One of the colorful local joys is "Coming Home," Sheila Leto’s column in the PCNH every Sunday morning. It’s always especially good because Sheila and I are the same age (well, she’s my brother Walt’s age) and we remember all the same things. We both grew up in St. Andrew’s Episcopal Church with our beloved Father Tom Byrne, the only real Father Tom who ever lived, and like me, Sheila’s husband John Scott is a retired Episcopal priest. Her memories of St. Andrews are better than mine because, although I live here now and grew up around my father’s fishhouse in St. Andrews, and she and John live right across W. Beach Drive down on the Bay, she grew up right here, across 9th Street from this house that my grandparents built here a hundred years ago; while I grew up on Massalina Drive in the Cove. So our memories are a little different. I like hers better because in those days St. Andrews to me was a magical place of bare feet and rough kids in blue overalls heading for the Bay with a fishing pole or a castnet or a crabnet or a pair of oars or a red can of gasoline.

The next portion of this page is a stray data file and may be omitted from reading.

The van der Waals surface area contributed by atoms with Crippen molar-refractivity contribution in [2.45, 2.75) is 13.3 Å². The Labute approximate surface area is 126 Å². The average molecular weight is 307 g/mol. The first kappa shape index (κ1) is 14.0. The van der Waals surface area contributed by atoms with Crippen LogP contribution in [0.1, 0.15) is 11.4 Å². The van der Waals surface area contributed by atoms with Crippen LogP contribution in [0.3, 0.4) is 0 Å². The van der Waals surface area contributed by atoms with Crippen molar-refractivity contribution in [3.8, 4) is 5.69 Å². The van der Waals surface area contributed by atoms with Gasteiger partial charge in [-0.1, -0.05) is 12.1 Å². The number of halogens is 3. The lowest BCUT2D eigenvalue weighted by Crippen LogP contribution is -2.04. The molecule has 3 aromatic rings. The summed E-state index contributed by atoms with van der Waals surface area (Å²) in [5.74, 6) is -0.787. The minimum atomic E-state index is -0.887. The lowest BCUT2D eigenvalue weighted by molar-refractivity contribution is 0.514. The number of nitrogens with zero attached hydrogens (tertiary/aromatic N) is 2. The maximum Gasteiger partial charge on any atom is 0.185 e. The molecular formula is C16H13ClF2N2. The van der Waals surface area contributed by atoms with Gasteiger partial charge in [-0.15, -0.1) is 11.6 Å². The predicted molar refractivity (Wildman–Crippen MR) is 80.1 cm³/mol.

Yesterday she was remembering Mattie’s Tavern. It was a block from our fishhouse on 12th Street at Beck Avenue where Hunt’s Oyster Bar is today. I remember it well, the most colorful thing in downtown St. Andrews on Beck Avenue -- well maybe second to the ice plant that was where Captain’s Table parking lot is today. But I was never inside Mattie’s Tavern because my parents, at least when they were raising us, were teetotalers and we were never taken inside a place that served beer or spirits. After reading Sheila’s column yesterday, I wish I had been there for the hushpuppies and the fried seafood. But if we were eating downtown St. Andrews it was for lunch during the workweek and we would walk two doors down the block to the corner, to Mom’s Cafe, which was directly across from Mattie’s Tavern. I always especially liked Mom of Mom’s Cafe because we called her Mom and she reminded me of my Mom, my beloved grandmother who died on January 23, 1947, when I was eleven, 67 years ago this week. My first, sharpest, most painful and longlasting experience of death and grief. I drop by to visit Mom when I’m near St. Johns Cemetery in Pensacola. Did last week in fact. Mom and Pop and Alfred ...